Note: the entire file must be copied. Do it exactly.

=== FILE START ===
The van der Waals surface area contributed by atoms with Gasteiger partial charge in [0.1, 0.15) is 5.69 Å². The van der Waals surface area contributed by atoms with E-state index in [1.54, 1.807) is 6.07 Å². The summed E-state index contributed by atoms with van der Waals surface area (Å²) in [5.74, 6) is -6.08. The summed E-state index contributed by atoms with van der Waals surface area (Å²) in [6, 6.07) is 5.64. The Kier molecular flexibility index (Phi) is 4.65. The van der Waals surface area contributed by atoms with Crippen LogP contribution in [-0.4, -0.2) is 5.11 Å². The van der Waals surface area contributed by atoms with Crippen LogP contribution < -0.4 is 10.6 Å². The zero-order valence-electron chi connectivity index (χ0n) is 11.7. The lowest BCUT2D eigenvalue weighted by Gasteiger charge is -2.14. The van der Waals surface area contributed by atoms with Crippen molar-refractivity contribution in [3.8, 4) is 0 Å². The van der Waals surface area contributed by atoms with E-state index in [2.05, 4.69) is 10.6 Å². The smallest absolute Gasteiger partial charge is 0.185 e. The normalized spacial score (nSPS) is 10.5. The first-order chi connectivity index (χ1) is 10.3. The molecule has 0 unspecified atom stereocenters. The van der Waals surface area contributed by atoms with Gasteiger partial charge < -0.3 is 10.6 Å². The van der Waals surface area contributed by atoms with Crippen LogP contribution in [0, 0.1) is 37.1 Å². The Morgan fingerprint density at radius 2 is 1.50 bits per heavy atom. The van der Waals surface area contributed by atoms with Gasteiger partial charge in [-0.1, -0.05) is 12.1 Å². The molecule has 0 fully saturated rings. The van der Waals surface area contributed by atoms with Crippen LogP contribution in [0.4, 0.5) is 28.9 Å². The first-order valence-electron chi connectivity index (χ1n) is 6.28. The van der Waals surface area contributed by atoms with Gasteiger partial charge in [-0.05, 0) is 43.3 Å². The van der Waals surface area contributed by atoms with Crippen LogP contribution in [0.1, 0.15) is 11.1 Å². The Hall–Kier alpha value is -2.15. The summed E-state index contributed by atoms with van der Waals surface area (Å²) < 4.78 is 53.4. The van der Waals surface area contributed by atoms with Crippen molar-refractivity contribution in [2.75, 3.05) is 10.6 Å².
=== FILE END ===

The van der Waals surface area contributed by atoms with Gasteiger partial charge in [0.1, 0.15) is 5.69 Å². The van der Waals surface area contributed by atoms with E-state index in [1.54, 1.807) is 6.07 Å². The summed E-state index contributed by atoms with van der Waals surface area (Å²) in [5.74, 6) is -6.08. The summed E-state index contributed by atoms with van der Waals surface area (Å²) in [6, 6.07) is 5.64. The Kier molecular flexibility index (Phi) is 4.65. The van der Waals surface area contributed by atoms with Crippen LogP contribution in [-0.4, -0.2) is 5.11 Å². The van der Waals surface area contributed by atoms with Crippen LogP contribution < -0.4 is 10.6 Å². The zero-order valence-electron chi connectivity index (χ0n) is 11.7. The lowest BCUT2D eigenvalue weighted by Gasteiger charge is -2.14. The van der Waals surface area contributed by atoms with Crippen molar-refractivity contribution in [3.8, 4) is 0 Å². The van der Waals surface area contributed by atoms with E-state index in [2.05, 4.69) is 10.6 Å². The smallest absolute Gasteiger partial charge is 0.185 e. The normalized spacial score (nSPS) is 10.5. The first-order chi connectivity index (χ1) is 10.3. The molecule has 0 unspecified atom stereocenters. The van der Waals surface area contributed by atoms with Gasteiger partial charge < -0.3 is 10.6 Å². The van der Waals surface area contributed by atoms with Crippen LogP contribution in [0, 0.1) is 37.1 Å². The Morgan fingerprint density at radius 2 is 1.50 bits per heavy atom. The van der Waals surface area contributed by atoms with Gasteiger partial charge in [-0.1, -0.05) is 12.1 Å². The molecule has 0 fully saturated rings. The van der Waals surface area contributed by atoms with Crippen LogP contribution in [0.4, 0.5) is 28.9 Å². The first-order valence-electron chi connectivity index (χ1n) is 6.28. The van der Waals surface area contributed by atoms with Gasteiger partial charge in [-0.05, 0) is 43.3 Å². The van der Waals surface area contributed by atoms with Crippen LogP contribution in [0.1, 0.15) is 11.1 Å². The Hall–Kier alpha value is -2.15. The summed E-state index contributed by atoms with van der Waals surface area (Å²) < 4.78 is 53.4. The van der Waals surface area contributed by atoms with Crippen molar-refractivity contribution in [2.75, 3.05) is 10.6 Å².